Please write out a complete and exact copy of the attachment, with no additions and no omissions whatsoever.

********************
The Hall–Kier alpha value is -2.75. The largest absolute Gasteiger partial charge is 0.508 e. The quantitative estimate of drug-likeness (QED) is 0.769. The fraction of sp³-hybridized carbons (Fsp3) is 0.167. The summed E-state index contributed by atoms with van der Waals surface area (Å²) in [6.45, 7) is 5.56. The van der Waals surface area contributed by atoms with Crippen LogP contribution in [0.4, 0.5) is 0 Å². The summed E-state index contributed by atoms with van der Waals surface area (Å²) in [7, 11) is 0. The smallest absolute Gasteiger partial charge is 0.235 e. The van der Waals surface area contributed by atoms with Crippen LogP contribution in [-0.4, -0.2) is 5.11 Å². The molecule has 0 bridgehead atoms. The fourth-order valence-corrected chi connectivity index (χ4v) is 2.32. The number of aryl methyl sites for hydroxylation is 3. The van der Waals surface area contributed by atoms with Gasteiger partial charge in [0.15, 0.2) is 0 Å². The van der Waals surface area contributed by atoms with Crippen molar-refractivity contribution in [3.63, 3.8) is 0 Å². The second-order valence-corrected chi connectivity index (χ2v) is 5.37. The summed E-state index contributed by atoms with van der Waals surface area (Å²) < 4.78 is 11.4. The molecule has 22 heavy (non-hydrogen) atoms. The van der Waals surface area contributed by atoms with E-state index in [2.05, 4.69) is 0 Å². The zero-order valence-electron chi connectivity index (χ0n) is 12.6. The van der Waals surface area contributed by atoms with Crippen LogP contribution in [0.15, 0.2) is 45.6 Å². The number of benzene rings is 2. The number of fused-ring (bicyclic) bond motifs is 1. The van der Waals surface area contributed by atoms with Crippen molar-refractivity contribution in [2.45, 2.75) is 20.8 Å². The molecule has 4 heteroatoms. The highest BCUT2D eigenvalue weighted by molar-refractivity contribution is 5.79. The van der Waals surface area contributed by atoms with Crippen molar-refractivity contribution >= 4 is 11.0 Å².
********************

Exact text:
The Hall–Kier alpha value is -2.75. The largest absolute Gasteiger partial charge is 0.508 e. The quantitative estimate of drug-likeness (QED) is 0.769. The fraction of sp³-hybridized carbons (Fsp3) is 0.167. The summed E-state index contributed by atoms with van der Waals surface area (Å²) in [6.45, 7) is 5.56. The van der Waals surface area contributed by atoms with Crippen LogP contribution in [0.4, 0.5) is 0 Å². The summed E-state index contributed by atoms with van der Waals surface area (Å²) in [7, 11) is 0. The smallest absolute Gasteiger partial charge is 0.235 e. The van der Waals surface area contributed by atoms with Crippen LogP contribution in [-0.4, -0.2) is 5.11 Å². The molecule has 0 bridgehead atoms. The fourth-order valence-corrected chi connectivity index (χ4v) is 2.32. The number of aryl methyl sites for hydroxylation is 3. The van der Waals surface area contributed by atoms with Gasteiger partial charge in [0.15, 0.2) is 0 Å². The van der Waals surface area contributed by atoms with Crippen molar-refractivity contribution in [3.63, 3.8) is 0 Å². The second-order valence-corrected chi connectivity index (χ2v) is 5.37. The summed E-state index contributed by atoms with van der Waals surface area (Å²) < 4.78 is 11.4. The molecule has 22 heavy (non-hydrogen) atoms. The van der Waals surface area contributed by atoms with E-state index in [2.05, 4.69) is 0 Å². The zero-order valence-electron chi connectivity index (χ0n) is 12.6. The van der Waals surface area contributed by atoms with Crippen LogP contribution in [0.15, 0.2) is 45.6 Å². The number of benzene rings is 2. The number of fused-ring (bicyclic) bond motifs is 1. The van der Waals surface area contributed by atoms with Crippen molar-refractivity contribution in [2.45, 2.75) is 20.8 Å². The molecule has 4 heteroatoms. The highest BCUT2D eigenvalue weighted by molar-refractivity contribution is 5.79. The van der Waals surface area contributed by atoms with Crippen molar-refractivity contribution >= 4 is 11.0 Å².